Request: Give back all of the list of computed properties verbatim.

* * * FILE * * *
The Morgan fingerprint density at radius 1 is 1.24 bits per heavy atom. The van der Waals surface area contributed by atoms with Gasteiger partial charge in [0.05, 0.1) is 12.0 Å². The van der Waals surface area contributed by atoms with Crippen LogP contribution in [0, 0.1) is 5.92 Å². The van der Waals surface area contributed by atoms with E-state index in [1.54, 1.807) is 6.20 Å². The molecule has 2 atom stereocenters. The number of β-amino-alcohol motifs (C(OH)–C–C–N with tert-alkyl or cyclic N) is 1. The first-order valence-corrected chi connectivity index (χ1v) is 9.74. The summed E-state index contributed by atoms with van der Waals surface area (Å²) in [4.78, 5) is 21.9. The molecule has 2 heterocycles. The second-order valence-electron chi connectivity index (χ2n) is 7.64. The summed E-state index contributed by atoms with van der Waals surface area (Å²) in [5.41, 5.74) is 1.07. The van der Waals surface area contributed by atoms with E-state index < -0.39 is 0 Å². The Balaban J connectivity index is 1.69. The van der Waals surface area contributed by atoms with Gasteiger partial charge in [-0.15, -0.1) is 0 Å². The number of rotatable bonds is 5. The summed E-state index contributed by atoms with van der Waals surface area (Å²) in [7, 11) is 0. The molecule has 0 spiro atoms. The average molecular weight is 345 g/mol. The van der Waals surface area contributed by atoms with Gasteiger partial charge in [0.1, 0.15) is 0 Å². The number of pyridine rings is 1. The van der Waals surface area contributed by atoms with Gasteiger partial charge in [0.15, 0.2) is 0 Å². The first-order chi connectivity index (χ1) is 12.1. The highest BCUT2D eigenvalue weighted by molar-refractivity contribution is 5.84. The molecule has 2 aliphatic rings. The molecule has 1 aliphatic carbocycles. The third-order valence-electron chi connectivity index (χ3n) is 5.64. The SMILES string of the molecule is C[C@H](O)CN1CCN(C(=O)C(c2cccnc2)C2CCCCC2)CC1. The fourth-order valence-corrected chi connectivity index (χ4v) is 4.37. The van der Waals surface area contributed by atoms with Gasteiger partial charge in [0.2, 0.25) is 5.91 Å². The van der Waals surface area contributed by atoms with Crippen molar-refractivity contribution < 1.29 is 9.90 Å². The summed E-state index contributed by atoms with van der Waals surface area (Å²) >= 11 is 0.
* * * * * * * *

The Morgan fingerprint density at radius 1 is 1.24 bits per heavy atom. The van der Waals surface area contributed by atoms with Gasteiger partial charge in [0.05, 0.1) is 12.0 Å². The van der Waals surface area contributed by atoms with Crippen LogP contribution in [0, 0.1) is 5.92 Å². The van der Waals surface area contributed by atoms with E-state index in [1.54, 1.807) is 6.20 Å². The molecule has 2 atom stereocenters. The number of β-amino-alcohol motifs (C(OH)–C–C–N with tert-alkyl or cyclic N) is 1. The first-order valence-corrected chi connectivity index (χ1v) is 9.74. The summed E-state index contributed by atoms with van der Waals surface area (Å²) in [4.78, 5) is 21.9. The molecule has 2 heterocycles. The second-order valence-electron chi connectivity index (χ2n) is 7.64. The summed E-state index contributed by atoms with van der Waals surface area (Å²) in [5.41, 5.74) is 1.07. The van der Waals surface area contributed by atoms with E-state index < -0.39 is 0 Å². The Balaban J connectivity index is 1.69. The van der Waals surface area contributed by atoms with Gasteiger partial charge in [-0.15, -0.1) is 0 Å². The number of rotatable bonds is 5. The summed E-state index contributed by atoms with van der Waals surface area (Å²) in [7, 11) is 0. The molecule has 0 spiro atoms. The average molecular weight is 345 g/mol. The van der Waals surface area contributed by atoms with Gasteiger partial charge in [0.1, 0.15) is 0 Å². The number of pyridine rings is 1. The van der Waals surface area contributed by atoms with Gasteiger partial charge in [0.15, 0.2) is 0 Å². The first-order chi connectivity index (χ1) is 12.1. The highest BCUT2D eigenvalue weighted by molar-refractivity contribution is 5.84. The molecule has 2 aliphatic rings. The molecule has 1 aliphatic carbocycles. The third-order valence-electron chi connectivity index (χ3n) is 5.64. The SMILES string of the molecule is C[C@H](O)CN1CCN(C(=O)C(c2cccnc2)C2CCCCC2)CC1. The fourth-order valence-corrected chi connectivity index (χ4v) is 4.37. The van der Waals surface area contributed by atoms with Gasteiger partial charge in [0.2, 0.25) is 5.91 Å². The van der Waals surface area contributed by atoms with Crippen molar-refractivity contribution < 1.29 is 9.90 Å². The summed E-state index contributed by atoms with van der Waals surface area (Å²) >= 11 is 0.